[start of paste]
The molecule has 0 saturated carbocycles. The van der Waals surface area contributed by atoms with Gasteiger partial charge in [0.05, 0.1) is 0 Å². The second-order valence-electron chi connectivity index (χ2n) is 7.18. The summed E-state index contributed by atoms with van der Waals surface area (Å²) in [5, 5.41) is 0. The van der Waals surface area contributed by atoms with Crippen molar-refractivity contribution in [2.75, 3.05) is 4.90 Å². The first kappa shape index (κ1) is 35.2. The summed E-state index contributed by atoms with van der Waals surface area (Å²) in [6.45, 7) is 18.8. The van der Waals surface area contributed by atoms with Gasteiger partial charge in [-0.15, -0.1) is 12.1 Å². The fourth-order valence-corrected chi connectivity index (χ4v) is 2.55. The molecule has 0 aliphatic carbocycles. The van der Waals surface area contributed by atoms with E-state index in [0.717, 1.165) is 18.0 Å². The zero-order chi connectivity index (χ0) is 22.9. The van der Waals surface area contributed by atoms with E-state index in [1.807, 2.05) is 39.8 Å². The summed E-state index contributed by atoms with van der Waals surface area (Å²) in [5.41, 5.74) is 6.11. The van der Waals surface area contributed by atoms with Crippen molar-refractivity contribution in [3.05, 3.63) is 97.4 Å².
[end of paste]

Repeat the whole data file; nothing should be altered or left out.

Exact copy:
The molecule has 0 saturated carbocycles. The van der Waals surface area contributed by atoms with Gasteiger partial charge in [0.05, 0.1) is 0 Å². The second-order valence-electron chi connectivity index (χ2n) is 7.18. The summed E-state index contributed by atoms with van der Waals surface area (Å²) in [5, 5.41) is 0. The van der Waals surface area contributed by atoms with Crippen molar-refractivity contribution in [2.75, 3.05) is 4.90 Å². The first kappa shape index (κ1) is 35.2. The summed E-state index contributed by atoms with van der Waals surface area (Å²) in [6.45, 7) is 18.8. The van der Waals surface area contributed by atoms with Gasteiger partial charge in [-0.15, -0.1) is 12.1 Å². The fourth-order valence-corrected chi connectivity index (χ4v) is 2.55. The molecule has 0 aliphatic carbocycles. The van der Waals surface area contributed by atoms with E-state index in [0.717, 1.165) is 18.0 Å². The zero-order chi connectivity index (χ0) is 22.9. The van der Waals surface area contributed by atoms with E-state index in [1.807, 2.05) is 39.8 Å². The summed E-state index contributed by atoms with van der Waals surface area (Å²) in [5.41, 5.74) is 6.11. The van der Waals surface area contributed by atoms with Crippen molar-refractivity contribution in [3.05, 3.63) is 97.4 Å².